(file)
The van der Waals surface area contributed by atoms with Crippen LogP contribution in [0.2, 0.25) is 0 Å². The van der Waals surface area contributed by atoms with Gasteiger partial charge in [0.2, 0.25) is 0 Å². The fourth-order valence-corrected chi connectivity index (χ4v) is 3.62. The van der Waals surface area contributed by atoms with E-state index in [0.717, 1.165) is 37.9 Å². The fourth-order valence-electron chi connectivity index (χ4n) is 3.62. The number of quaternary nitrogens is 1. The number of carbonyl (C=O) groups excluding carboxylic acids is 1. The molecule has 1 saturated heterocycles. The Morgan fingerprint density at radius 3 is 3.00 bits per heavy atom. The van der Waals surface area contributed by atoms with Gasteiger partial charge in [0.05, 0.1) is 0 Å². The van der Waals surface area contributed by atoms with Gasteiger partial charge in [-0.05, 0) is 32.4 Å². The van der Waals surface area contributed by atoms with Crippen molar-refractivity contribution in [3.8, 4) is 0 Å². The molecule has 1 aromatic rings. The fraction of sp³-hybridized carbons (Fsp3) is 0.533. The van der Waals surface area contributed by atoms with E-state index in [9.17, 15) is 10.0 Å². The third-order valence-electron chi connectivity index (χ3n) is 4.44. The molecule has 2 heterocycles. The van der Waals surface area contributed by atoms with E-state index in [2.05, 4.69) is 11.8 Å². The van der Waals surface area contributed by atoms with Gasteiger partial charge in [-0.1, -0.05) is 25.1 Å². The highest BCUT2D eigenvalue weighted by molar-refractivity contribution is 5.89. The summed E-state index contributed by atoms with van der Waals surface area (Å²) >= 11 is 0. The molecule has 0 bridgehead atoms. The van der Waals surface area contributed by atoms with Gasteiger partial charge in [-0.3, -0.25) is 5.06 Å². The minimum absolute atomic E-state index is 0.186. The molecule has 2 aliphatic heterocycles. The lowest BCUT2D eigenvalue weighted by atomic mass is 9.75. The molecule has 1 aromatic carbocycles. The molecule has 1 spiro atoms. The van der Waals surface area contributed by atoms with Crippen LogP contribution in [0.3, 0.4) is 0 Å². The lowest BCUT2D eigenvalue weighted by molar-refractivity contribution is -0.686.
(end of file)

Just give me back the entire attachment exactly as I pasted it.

The van der Waals surface area contributed by atoms with Crippen LogP contribution in [0.2, 0.25) is 0 Å². The van der Waals surface area contributed by atoms with Gasteiger partial charge in [0.2, 0.25) is 0 Å². The fourth-order valence-corrected chi connectivity index (χ4v) is 3.62. The van der Waals surface area contributed by atoms with E-state index in [0.717, 1.165) is 37.9 Å². The fourth-order valence-electron chi connectivity index (χ4n) is 3.62. The number of quaternary nitrogens is 1. The number of carbonyl (C=O) groups excluding carboxylic acids is 1. The molecule has 1 saturated heterocycles. The Morgan fingerprint density at radius 3 is 3.00 bits per heavy atom. The van der Waals surface area contributed by atoms with Gasteiger partial charge in [0.05, 0.1) is 0 Å². The van der Waals surface area contributed by atoms with Gasteiger partial charge in [-0.05, 0) is 32.4 Å². The van der Waals surface area contributed by atoms with Crippen molar-refractivity contribution in [3.8, 4) is 0 Å². The molecule has 1 aromatic rings. The fraction of sp³-hybridized carbons (Fsp3) is 0.533. The van der Waals surface area contributed by atoms with E-state index in [9.17, 15) is 10.0 Å². The third-order valence-electron chi connectivity index (χ3n) is 4.44. The molecule has 2 heterocycles. The van der Waals surface area contributed by atoms with E-state index in [2.05, 4.69) is 11.8 Å². The van der Waals surface area contributed by atoms with Gasteiger partial charge in [-0.1, -0.05) is 25.1 Å². The highest BCUT2D eigenvalue weighted by molar-refractivity contribution is 5.89. The summed E-state index contributed by atoms with van der Waals surface area (Å²) >= 11 is 0. The molecule has 0 bridgehead atoms. The van der Waals surface area contributed by atoms with Gasteiger partial charge in [-0.3, -0.25) is 5.06 Å². The minimum absolute atomic E-state index is 0.186. The molecule has 2 aliphatic heterocycles. The lowest BCUT2D eigenvalue weighted by atomic mass is 9.75. The molecule has 1 aromatic carbocycles. The molecule has 1 spiro atoms. The van der Waals surface area contributed by atoms with Crippen LogP contribution in [0.3, 0.4) is 0 Å². The lowest BCUT2D eigenvalue weighted by molar-refractivity contribution is -0.686.